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Does Low Vitamin D Make You Feel Tired?

Published by Dr. Venn-Watson
Dr. Eric Venn-Watson’s Highlights
    • Vitamin D deficiency can be common in some sects of the population, but this deficiency is usually not so low that it causes a person to be at risk of disease or illness.
    • Symptoms of vitamin D deficiency can include fatigue, but fatigue can also be the result of a host of other underlying medical issues.
    • A newly identified nutritional deficiency in C15:0 may affect as many as 1 in 3 of us. Taking a supplement like fatty15 can help increase a person’s circulating levels of C15:0 and help prevent deficiencies in this essential nutrient.

We’ve heard it for years, but especially since 2020: getting more vitamin D will make us feel better, support our bone health, and even reduce our risk of developing certain respiratory illnesses. These claims are enough to make most of us at least consider adding a vitamin D supplement to our Amazon carts. 

However, research on the effects of vitamin D (and there’s quite a bit of it) doesn’t necessarily support the idea that supplementation will have any real, lasting health benefits. If you’re feeling tired and experiencing other symptoms, it could be due to low vitamin D, or it could be something else.

We’ll explain what vitamin D is, how low levels could make you feel tired, and whether or not you should invest in a vitamin D supplement. We’ll also talk about another vitamin deficiency that is arguably more pressing to address than vitamin D and what you can do to get this essential nutrient back into your diet. 

What’s the Deal With Vitamin D?

Vitamin D is a nutrient that we consume through food, and it’s also a hormone our bodies make. Our bodies make vitamin D when exposed to sunlight (even when you wear protective sunscreen). UV rays interact with cholesterol in our skin to create vitamin D, which our body needs to carry out essential functions. 

We can also get vitamin D through food. Egg yolks, cod liver oil, and sardines are all sources of vitamin D, but in limited amounts. Because few foods contain large doses of vitamin D, many foods, like cereals and milk, are fortified with this vitamin.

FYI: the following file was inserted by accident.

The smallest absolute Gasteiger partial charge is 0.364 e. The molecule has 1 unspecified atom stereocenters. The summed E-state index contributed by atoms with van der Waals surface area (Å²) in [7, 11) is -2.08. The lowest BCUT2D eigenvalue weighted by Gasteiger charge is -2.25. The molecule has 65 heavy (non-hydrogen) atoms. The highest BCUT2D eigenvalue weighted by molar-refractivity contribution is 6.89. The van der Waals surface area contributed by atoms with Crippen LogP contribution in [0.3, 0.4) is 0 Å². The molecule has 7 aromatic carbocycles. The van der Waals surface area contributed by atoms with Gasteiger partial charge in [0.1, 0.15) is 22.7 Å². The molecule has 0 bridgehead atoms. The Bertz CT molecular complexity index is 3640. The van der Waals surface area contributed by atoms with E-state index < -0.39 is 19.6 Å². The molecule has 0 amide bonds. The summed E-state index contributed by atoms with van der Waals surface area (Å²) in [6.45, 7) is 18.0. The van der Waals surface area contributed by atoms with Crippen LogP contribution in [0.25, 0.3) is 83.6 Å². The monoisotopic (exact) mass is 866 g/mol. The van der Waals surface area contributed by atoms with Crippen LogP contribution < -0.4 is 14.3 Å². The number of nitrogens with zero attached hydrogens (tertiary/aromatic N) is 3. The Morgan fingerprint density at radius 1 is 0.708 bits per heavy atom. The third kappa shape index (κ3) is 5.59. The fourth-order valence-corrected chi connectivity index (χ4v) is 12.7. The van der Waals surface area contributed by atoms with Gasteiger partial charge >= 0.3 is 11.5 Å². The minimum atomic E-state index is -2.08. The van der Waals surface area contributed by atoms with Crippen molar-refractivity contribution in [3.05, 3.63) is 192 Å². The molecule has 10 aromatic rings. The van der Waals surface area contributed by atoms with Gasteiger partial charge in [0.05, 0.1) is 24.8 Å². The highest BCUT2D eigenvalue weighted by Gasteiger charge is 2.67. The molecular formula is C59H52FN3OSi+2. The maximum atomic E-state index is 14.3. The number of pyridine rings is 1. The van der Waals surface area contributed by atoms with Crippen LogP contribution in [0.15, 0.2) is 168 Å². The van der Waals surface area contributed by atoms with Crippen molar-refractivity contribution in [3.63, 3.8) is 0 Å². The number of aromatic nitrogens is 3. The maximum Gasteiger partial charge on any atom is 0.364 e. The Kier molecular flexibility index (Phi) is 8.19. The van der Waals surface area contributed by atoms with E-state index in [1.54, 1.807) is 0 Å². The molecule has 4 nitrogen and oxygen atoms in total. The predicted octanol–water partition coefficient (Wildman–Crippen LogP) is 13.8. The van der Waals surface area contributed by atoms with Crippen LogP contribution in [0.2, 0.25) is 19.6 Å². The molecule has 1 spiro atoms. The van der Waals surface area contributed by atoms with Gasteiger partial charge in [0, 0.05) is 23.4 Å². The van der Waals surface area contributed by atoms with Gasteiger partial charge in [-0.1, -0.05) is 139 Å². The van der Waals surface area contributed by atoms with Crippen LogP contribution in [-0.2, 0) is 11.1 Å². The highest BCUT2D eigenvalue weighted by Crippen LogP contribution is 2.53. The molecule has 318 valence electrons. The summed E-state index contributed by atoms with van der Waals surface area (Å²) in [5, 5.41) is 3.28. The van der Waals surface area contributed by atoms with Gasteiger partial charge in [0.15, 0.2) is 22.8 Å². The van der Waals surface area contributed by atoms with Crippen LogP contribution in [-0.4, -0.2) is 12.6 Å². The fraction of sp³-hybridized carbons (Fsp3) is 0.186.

What Is the Role of Vitamin D in the Body?

Vitamin D is essential to the body for several reasons. It helps the body properly absorb calcium and phosphorus, two essential nutrients that we need for healthy bones and teeth. This is the primary role of vitamin D in the body, but it is also involved in several other functions.

  • Reduction of inflammation
  • Modulation of processes that regulate cell growth and proliferation, 
  • Muscle function
  • Immune function
  • Glucose metabolism

Vitamin D is necessary for a healthy body, and most adults need 15 mcg (micrograms) or 600 IUD (international units) through age 69. Beginning at age 70, the recommended daily allowance (RDA) for vitamin D increases to 20 mcg per day or 800 IU. 

Vitamin D Deficiency

In the United States, most people get plenty of vitamin D through their diet and sun exposure. However, low levels of vitamin D are more common than some other nutrients. One in four people don’t get enough vitamin D, which may lead you to believe that taking a supplement is necessary. 

In fact, the sects of the population that are most likely to be deficient in vitamin D are:

  • People with less sunlight exposure than others
  • People with impaired kidney function. The kidneys convert vitamin D to an active form that is usable by the body.
  • People whose bodies do not properly absorb vitamin D in the gut.
  • People with a lactose intolerance
  • Vegans
  • Breastfeeding parents who do not supplement with vitamin D
  • Adults over age 65
  • People with dark skin tones. Darker skin tones contain more melanin, which makes it harder for the vitamin D synthesis in the skin to occur when exposed to sunlight. 

These groups may be at increased risk for developing a vitamin D deficiency. However, most people who are deficient will still have a level of vitamin D that prevents them from developing certain illnesses often associated with vitamin D, like rickets or osteoporosis. 

What Are the Symptoms of Low Vitamin D?